"Man is the only animal that blushes ... or needs to."
Social Anxiety Disorder (SAD) affects 15 million Americans, according to the National Institute of Mental Health. Anxiety Disorders as a whole affect 40 million Americans, according to the institute. Drug companies, eager to expand their markets, are now spotlighting the disorder and advertising medications to treat it.
When a running back for the Miami Dolphins, Ricky Williams, was diagnosed in 2001 with Social Anxiety Disorder and put on Paxil, an anti-depressant, it sparked a nation-wide awareness campaign. Williams was then expelled from the NFL in 2004 because he tested positive for marijuana. He then went to work for the drug manufacturer of Paxil, GlaxoSmithKline, a company with much controversy over its sketchy environmental and legal records, and became a spokesperson for Paxil. Williams later returned to football and said in an interview with ESPN that "Marijuana is 10 times better for me than Paxil." Three other anti-depressants, Lexapro, Effexor and Zoloft, were approved for Social Anxiety Disorder in 2003. In 2007 Lexapro alone was prescribed to 27 million Americans.
The Adult Anxiety Clinic at Philadelphia's Temple University, (a widely-known and respected clinic in this field) has developed ways of diagnosing the disorder, describing it as a "fear of being negatively judged by others". But this is relatively unhelpful, seeing as this disorder would appear to describe anyone who is not dancing nakedly in public under the influence of MDMA. Most professionals prefer to describe the disorder as "irrational" then, placing it beyond the bounds of Reason, into the realm of hysteria and professional confusion. The Adult Anxiety Clinic's questionnaire and brief sheet "What is Social Anxiety?" is similarly vague and begs the question of whether the disorder affects as many people as the psychiatric society and the manufacturers argue.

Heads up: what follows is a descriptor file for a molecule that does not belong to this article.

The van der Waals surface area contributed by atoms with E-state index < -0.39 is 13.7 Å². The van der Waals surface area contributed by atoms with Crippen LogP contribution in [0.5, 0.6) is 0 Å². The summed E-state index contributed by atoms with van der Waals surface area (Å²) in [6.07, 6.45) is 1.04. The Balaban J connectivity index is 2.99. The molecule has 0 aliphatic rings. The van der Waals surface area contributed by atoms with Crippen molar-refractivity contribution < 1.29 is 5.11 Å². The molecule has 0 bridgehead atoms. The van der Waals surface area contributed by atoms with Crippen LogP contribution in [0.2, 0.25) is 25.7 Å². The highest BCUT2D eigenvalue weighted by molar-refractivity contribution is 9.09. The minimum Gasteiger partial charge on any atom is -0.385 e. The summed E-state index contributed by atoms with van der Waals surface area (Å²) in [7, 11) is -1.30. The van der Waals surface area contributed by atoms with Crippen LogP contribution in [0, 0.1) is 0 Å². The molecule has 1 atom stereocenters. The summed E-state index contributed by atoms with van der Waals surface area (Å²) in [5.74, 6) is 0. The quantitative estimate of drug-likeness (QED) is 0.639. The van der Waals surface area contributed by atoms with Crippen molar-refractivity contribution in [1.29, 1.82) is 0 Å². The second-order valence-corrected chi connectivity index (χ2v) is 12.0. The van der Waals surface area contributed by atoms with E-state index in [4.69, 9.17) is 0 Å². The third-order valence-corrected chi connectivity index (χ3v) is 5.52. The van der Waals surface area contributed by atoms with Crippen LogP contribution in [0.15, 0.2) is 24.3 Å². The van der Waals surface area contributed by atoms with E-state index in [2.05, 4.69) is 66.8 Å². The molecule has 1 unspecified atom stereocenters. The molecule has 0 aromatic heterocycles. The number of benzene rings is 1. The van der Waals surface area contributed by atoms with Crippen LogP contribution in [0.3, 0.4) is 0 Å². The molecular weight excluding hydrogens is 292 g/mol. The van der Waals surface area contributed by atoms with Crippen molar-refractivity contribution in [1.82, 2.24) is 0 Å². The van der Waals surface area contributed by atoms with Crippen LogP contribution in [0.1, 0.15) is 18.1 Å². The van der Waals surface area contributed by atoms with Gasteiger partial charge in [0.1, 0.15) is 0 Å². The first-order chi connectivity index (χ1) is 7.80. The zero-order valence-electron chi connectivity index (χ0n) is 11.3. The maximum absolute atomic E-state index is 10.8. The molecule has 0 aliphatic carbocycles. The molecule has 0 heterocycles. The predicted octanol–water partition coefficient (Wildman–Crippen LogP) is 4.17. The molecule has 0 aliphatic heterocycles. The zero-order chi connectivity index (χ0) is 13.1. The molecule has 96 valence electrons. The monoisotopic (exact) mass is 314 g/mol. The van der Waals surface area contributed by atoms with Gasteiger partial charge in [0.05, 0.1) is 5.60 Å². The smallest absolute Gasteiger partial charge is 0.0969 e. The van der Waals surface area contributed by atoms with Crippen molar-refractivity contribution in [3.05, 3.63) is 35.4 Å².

Richard Heimberg, head of the clinic, defines the disorder in his book Cognitive-Behavioral Group Therapy for Social Phobia the same way the DSM-III had, as a "persistent, irrational fear of, or compelling desire to avoid, a situation in which the individual is exposed to possible scrutiny by others and fears that he or she may act in a way that may be humiliating or embarrassing." The psychiatric profession no longer considers social anxiety a phobia, but a disorder. The new term was introduced in the DSM-IV to underscore the pervasiveness of anxiety symptoms and to broaden the scope of the persons that may receive a medical diagnosis. Yet nearly all of the researchers who write the mental illness sections of the DSM manual have been shown to have close monetary connections with drug manufacturers.
If we ask why as many as 15 million Americans are said to have Social Anxiety Disorder, one of the leading indicators to point our fingers at may be the persistence of fears like glossophobia, the 'fear of public speaking', and related phobias that give the impression that Social Anxiety Disorder is more widespread, more pertinent and in need of immediate chemical attention. Most of the discomforts of Social Anxiety Disorder, as indicated by Temple University, are closely related to public speaking and talking in large groups of people.
But the disorder is said to have more of an empirical basis than this. Using MRI scans, Dr. Murray Stein, of UC San Diego, found that when people with the disorder are shown pictures of angry and contemptuous faces, their amygdala (the brain's fear center) lights up with more activity than it does in people without the condition. The amygdala would appear to overreact to anger, but the disorder may happen earlier in the processing of fear. The patients also activate the insular cortex (a part of the brain associated with addiction) more when this happens, suggesting that there is something unnaturally addictive about the feelings and drives behind the anxiety.